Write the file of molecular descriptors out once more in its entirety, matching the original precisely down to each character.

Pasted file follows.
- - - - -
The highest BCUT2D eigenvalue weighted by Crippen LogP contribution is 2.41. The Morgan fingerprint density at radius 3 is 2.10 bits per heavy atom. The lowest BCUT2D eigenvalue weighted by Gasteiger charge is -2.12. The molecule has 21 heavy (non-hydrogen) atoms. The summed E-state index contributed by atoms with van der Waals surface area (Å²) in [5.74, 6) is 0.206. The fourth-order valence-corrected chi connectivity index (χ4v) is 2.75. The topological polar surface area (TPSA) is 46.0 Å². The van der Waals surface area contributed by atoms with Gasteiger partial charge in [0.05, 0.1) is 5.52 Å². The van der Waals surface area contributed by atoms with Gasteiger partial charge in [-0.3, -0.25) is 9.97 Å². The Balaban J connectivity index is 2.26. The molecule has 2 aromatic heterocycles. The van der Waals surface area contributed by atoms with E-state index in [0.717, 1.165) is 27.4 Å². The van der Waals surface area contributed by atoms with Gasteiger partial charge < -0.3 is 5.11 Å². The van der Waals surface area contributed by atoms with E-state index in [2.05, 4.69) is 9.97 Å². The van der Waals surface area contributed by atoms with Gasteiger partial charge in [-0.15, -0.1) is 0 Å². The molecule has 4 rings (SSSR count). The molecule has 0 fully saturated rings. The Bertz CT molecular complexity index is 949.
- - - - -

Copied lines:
The highest BCUT2D eigenvalue weighted by Crippen LogP contribution is 2.41. The Morgan fingerprint density at radius 3 is 2.10 bits per heavy atom. The lowest BCUT2D eigenvalue weighted by Gasteiger charge is -2.12. The molecule has 21 heavy (non-hydrogen) atoms. The summed E-state index contributed by atoms with van der Waals surface area (Å²) in [5.74, 6) is 0.206. The fourth-order valence-corrected chi connectivity index (χ4v) is 2.75. The topological polar surface area (TPSA) is 46.0 Å². The van der Waals surface area contributed by atoms with Gasteiger partial charge in [0.05, 0.1) is 5.52 Å². The van der Waals surface area contributed by atoms with Gasteiger partial charge in [-0.3, -0.25) is 9.97 Å². The Balaban J connectivity index is 2.26. The molecule has 2 aromatic heterocycles. The van der Waals surface area contributed by atoms with E-state index in [0.717, 1.165) is 27.4 Å². The van der Waals surface area contributed by atoms with Gasteiger partial charge < -0.3 is 5.11 Å². The van der Waals surface area contributed by atoms with E-state index in [2.05, 4.69) is 9.97 Å². The van der Waals surface area contributed by atoms with Gasteiger partial charge in [-0.15, -0.1) is 0 Å². The molecule has 4 rings (SSSR count). The molecule has 0 fully saturated rings. The Bertz CT molecular complexity index is 949.